The Tale of the Traveling Guitar Salesman

fender

I was talking to an old timer at a classsic car show in Easton, Maryland a few months ago and somehow the subject turned to guitars. It turns out the man played in a country and western band in Cambridge around 1950. He played an acoustic guitar at the time because electrics were pretty much in their infancy. One night a man pulled up outside and listened to them play awhile. He took the guitar player aside and said. “I’ve got an electric guitar I’d be willing to sell you. I’ve been selling them all around the country and I think it would help your sound.”
With that he produced a shiny newfangled electric guitar and a small amplifier and hooked it up.
“I’m telling you, the sound that guitar made was like nothing I’d ever heard,” said the old-timer. “I just had to have it.”
He bought the guitar for around $50, in easy payments of $5 a month. “So what’s your name?” he asked the salesman.
“Fender. Leo Fender.”
The guitar was one of the first of what became known as the Fender Telecasters, a model that is still manufactured today.
“But wait,” I said. “The early models were called Broadcasters. They changed it to Telecaster when threatened with a lawsuit. Are you telling me that was what this was?”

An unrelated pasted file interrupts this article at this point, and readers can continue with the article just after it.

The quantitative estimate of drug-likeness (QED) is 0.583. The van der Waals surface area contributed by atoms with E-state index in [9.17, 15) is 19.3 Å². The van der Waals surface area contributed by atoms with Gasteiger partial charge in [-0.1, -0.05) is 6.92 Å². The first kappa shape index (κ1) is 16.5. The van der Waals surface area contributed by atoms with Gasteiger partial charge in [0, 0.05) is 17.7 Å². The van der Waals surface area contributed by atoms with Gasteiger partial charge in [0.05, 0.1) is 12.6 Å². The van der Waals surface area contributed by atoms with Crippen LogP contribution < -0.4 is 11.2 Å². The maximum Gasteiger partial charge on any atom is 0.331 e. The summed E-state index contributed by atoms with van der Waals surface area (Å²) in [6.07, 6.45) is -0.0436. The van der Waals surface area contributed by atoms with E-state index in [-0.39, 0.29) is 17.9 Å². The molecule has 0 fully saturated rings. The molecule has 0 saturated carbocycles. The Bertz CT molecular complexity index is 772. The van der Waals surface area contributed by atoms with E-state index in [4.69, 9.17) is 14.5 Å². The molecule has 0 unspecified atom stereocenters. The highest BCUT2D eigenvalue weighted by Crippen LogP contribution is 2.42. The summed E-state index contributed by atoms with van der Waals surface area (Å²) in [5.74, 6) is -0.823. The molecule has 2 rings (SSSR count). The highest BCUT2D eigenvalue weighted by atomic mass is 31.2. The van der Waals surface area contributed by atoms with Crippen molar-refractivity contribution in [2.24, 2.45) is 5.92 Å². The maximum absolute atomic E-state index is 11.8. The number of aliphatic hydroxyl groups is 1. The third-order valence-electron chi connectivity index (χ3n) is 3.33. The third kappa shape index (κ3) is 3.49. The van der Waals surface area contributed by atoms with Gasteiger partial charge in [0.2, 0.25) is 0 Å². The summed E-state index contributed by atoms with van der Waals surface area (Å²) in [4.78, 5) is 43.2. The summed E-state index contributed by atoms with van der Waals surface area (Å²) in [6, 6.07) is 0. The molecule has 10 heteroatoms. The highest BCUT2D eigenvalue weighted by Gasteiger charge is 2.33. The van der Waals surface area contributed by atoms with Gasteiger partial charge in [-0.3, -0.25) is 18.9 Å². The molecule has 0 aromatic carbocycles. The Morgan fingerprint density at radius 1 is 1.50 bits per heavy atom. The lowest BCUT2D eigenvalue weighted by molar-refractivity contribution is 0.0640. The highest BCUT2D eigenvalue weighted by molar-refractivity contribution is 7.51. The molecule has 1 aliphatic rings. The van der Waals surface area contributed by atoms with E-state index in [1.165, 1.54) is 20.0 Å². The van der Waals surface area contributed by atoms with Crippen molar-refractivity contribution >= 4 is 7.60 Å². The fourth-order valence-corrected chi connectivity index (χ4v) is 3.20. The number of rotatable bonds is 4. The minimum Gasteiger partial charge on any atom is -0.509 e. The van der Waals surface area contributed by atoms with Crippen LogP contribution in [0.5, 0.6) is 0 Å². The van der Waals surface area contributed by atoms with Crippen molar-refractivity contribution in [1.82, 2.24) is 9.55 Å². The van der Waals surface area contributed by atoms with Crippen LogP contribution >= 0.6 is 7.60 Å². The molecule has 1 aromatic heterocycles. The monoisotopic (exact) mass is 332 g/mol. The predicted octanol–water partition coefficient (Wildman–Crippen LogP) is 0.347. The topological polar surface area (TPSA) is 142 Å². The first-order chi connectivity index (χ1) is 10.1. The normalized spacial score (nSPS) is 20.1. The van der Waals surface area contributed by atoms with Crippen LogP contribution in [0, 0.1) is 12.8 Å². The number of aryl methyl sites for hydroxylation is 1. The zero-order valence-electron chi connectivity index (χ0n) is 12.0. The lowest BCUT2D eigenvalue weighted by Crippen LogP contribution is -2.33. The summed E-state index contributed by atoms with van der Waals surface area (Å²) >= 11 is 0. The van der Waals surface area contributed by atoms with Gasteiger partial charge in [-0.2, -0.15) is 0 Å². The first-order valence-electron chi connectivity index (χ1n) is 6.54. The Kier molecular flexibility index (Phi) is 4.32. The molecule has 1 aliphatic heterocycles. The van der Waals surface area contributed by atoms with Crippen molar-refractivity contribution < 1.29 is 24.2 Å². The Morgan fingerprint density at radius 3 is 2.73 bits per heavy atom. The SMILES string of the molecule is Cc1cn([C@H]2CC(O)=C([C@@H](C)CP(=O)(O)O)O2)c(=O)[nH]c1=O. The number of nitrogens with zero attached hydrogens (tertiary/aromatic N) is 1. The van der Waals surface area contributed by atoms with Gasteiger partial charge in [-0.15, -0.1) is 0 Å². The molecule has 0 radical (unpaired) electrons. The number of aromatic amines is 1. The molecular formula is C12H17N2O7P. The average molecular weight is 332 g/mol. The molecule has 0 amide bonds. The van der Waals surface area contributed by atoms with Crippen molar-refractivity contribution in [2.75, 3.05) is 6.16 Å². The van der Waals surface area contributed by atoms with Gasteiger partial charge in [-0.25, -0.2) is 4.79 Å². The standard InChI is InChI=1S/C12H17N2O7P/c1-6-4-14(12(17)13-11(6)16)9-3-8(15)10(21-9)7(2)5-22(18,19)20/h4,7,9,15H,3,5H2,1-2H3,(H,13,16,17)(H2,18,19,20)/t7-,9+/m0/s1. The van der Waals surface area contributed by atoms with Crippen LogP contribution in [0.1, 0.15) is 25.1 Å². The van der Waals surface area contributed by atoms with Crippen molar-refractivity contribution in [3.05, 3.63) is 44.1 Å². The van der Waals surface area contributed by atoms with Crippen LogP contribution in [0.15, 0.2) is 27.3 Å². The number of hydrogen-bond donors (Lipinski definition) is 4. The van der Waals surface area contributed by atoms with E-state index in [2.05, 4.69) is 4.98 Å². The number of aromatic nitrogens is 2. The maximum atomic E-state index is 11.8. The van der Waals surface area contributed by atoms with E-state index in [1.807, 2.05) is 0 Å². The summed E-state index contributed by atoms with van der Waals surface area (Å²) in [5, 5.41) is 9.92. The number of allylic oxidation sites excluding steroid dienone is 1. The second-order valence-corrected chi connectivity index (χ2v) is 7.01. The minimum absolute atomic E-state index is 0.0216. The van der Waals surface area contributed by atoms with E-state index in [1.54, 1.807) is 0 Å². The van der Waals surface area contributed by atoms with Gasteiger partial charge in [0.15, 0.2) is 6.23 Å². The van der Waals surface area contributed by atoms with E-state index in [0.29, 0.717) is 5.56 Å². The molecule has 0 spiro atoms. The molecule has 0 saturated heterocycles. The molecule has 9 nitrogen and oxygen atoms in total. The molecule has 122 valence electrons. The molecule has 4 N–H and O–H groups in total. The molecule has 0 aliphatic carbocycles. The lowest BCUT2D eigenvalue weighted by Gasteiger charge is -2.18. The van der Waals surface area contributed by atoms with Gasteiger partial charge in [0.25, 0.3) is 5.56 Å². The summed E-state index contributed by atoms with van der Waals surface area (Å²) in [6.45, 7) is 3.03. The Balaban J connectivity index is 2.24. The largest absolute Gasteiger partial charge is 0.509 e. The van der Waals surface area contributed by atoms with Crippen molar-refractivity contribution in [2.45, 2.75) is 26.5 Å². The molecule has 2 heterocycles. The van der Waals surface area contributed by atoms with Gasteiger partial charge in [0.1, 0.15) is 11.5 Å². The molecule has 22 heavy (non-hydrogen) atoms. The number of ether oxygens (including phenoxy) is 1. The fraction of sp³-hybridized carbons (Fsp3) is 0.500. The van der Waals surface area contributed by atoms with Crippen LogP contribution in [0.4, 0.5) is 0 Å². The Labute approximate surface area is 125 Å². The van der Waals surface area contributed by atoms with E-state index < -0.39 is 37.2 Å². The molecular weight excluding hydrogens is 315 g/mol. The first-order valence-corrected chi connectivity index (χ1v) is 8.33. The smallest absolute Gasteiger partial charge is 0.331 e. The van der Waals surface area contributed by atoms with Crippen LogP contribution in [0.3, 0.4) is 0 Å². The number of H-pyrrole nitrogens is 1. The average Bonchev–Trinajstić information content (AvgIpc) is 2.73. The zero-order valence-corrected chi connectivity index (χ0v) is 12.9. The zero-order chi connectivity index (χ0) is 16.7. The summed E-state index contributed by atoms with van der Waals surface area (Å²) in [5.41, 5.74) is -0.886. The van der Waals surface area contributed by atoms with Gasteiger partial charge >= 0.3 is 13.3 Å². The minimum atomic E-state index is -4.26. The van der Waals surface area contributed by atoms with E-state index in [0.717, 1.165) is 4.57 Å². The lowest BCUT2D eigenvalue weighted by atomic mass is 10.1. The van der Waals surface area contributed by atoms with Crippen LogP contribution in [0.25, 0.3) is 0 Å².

The old timer shook his head. “Nope, this was pre-Broadcaster even. It just said Fender on the headstock. I guess it was a nocaster.”
“So do you still have it?”
“No, I played with it for some years, then decided to sell it. I still didn’t realize the thing was valuable. I put an ad in the paper and got a call from a man up in New Jersey. He was a serious collector.
He said, “I got one nice one with a serial number 5,000 and something. Is yours that low?”
“Lower,” the old timer said.
“Lower than 4,000?”
“Lower.”
“Not lower than 3,000?”
“Lower.”
“Come on. I’ve never seen one lower than 2,000.”
“This one is.”
“I can’t believe this. Lower than 2,000? So what is the serial number?”
“122.”
He drove all the way down that night.
“I have to authenticate it,” the buyer said. “You need to take the neck off and look underneath.”
They did and found the number, date and Leo Fender’s initials written in pencil.
“I had been hoping for maybe $200 for the guitar,” the old timer said, “but the man offered me $5,000 on the spot.”
“So was that the end of the story?”
“Well, just a couple of years ago, the guitar sold again at an auction. Somebody paid $75,000 for it.”

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About johnreisinger

retired engineer and author of historical fiction and non fiction. My current book is Master Detective, the story of America's Sherlock Holmes and his involvement in the Lindbergh kidnapping investigation.
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